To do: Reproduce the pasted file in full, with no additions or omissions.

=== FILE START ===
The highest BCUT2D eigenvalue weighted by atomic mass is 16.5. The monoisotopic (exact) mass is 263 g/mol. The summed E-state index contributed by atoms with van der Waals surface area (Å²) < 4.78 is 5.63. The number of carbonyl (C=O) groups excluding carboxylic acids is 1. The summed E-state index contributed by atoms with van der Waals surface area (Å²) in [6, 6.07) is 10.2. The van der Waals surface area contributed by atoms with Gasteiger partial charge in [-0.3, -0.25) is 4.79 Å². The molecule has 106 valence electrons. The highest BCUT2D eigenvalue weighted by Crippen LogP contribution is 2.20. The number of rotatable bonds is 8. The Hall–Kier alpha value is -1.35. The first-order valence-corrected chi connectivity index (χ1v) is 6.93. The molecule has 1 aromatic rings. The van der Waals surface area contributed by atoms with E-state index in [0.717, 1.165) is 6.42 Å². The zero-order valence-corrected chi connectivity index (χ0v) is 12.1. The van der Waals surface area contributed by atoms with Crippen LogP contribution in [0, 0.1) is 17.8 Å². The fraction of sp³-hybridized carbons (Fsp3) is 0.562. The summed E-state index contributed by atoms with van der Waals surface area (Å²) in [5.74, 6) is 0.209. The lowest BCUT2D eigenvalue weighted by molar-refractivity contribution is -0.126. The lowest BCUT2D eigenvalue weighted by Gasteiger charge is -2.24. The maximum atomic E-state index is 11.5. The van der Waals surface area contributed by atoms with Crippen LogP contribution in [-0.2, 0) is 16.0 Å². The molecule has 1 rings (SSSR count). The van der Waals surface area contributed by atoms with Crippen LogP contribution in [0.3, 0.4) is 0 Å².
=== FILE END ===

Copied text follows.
The highest BCUT2D eigenvalue weighted by atomic mass is 16.5. The monoisotopic (exact) mass is 263 g/mol. The summed E-state index contributed by atoms with van der Waals surface area (Å²) < 4.78 is 5.63. The number of carbonyl (C=O) groups excluding carboxylic acids is 1. The summed E-state index contributed by atoms with van der Waals surface area (Å²) in [6, 6.07) is 10.2. The van der Waals surface area contributed by atoms with Gasteiger partial charge in [-0.3, -0.25) is 4.79 Å². The molecule has 106 valence electrons. The highest BCUT2D eigenvalue weighted by Crippen LogP contribution is 2.20. The number of rotatable bonds is 8. The Hall–Kier alpha value is -1.35. The first-order valence-corrected chi connectivity index (χ1v) is 6.93. The molecule has 1 aromatic rings. The van der Waals surface area contributed by atoms with E-state index in [0.717, 1.165) is 6.42 Å². The zero-order valence-corrected chi connectivity index (χ0v) is 12.1. The van der Waals surface area contributed by atoms with Crippen LogP contribution in [0, 0.1) is 17.8 Å². The fraction of sp³-hybridized carbons (Fsp3) is 0.562. The summed E-state index contributed by atoms with van der Waals surface area (Å²) in [5.74, 6) is 0.209. The lowest BCUT2D eigenvalue weighted by molar-refractivity contribution is -0.126. The lowest BCUT2D eigenvalue weighted by Gasteiger charge is -2.24. The maximum atomic E-state index is 11.5. The van der Waals surface area contributed by atoms with Crippen LogP contribution in [-0.2, 0) is 16.0 Å². The molecule has 1 rings (SSSR count). The van der Waals surface area contributed by atoms with Crippen LogP contribution in [0.3, 0.4) is 0 Å².